This represents good achievement from their
Teaching is usually good and an increasing
Pupils’ attitudes to learning and their
The curriculum provides highly positive
increasing number making outstanding
progress. The proportion of pupils attaining
the expected level of attainment by the end
of Year 6 in reading, writing and mathematics
is broadly average.
skill level on entry to school, which is well
below that expected for their age.
proportion is outstanding. Reading, writing,
communication and mathematics are taught
behaviour are exemplary. They say they feel
very safe in school at all times.
experiences for learning. It promotes pupils’
spiritual, moral, social and cultural
development extremely well.
| The headteacher has high expectations of all |
Leaders rigorously check the school’s
Staff are very respectful and courteous towards
The care of pupils whose circumstances might
The governing body is supportive of the school
The school’s ability to carry on making
staff and pupils. Leaders and governors work
together effectively and are ambitious for the
school. They are successfully improving the
quality of teaching and raising pupils’
performance to identify areas for development.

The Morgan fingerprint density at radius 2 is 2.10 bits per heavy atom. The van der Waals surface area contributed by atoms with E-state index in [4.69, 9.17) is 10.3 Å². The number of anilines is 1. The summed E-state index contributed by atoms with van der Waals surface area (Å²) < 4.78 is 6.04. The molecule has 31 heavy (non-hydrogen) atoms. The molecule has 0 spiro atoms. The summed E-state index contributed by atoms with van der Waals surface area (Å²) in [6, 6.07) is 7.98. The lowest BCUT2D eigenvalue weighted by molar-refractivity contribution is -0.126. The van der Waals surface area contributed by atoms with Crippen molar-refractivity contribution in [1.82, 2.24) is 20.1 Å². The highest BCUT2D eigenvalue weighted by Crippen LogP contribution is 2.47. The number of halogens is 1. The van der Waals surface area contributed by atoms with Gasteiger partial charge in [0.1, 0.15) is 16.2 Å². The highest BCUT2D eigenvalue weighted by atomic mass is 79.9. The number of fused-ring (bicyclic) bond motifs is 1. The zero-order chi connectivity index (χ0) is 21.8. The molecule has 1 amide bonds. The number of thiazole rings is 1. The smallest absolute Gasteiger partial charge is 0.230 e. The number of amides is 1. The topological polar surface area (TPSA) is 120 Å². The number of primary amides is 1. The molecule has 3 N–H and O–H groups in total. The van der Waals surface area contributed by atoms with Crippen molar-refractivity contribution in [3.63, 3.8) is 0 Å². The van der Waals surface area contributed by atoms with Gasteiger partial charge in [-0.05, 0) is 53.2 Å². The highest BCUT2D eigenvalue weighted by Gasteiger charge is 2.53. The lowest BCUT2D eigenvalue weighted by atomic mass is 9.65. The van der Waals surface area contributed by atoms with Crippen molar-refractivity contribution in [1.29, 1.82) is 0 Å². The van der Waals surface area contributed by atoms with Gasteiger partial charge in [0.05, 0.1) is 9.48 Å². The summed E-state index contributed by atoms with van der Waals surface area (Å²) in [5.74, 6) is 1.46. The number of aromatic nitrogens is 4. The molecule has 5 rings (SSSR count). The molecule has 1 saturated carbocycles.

Action to bring about improvement is checked
regularly to measure how successful it is.
pupils and others.
put them at risk is exceptional.
and influential in helping it to move forward.
improvements is good.
| Teachers do not always provide work that |
Marking is not used consistently to show
sufficiently challenges pupils of different
pupils how to improve their work.
| Pupils lack accuracy in using grammar, |
Pupils’ mathematical problem-solving skills are
punctuation and spelling correctly.
not well-enough developed.
Information about this inspection
- The inspectors observed 21 lessons or parts of lessons taught by 20 teachers. Four of these
were joint observations with the headteacher and deputy headteacher.
- Discussions were held with the Chair of the Governing Body and another governor, parents,
staff, pupils and a representative of the local authority.
- The inspectors observed the school's work and analysed documentation, including that relating
to safeguarding, records of meetings of the governing body, assessment information and
curriculum planning. Work in pupils’ books and displays around the school were examined. The
inspectors listened to groups of pupils read.
- Account was taken of the 15 responses to the on-line questionnaire (Parent View) in carrying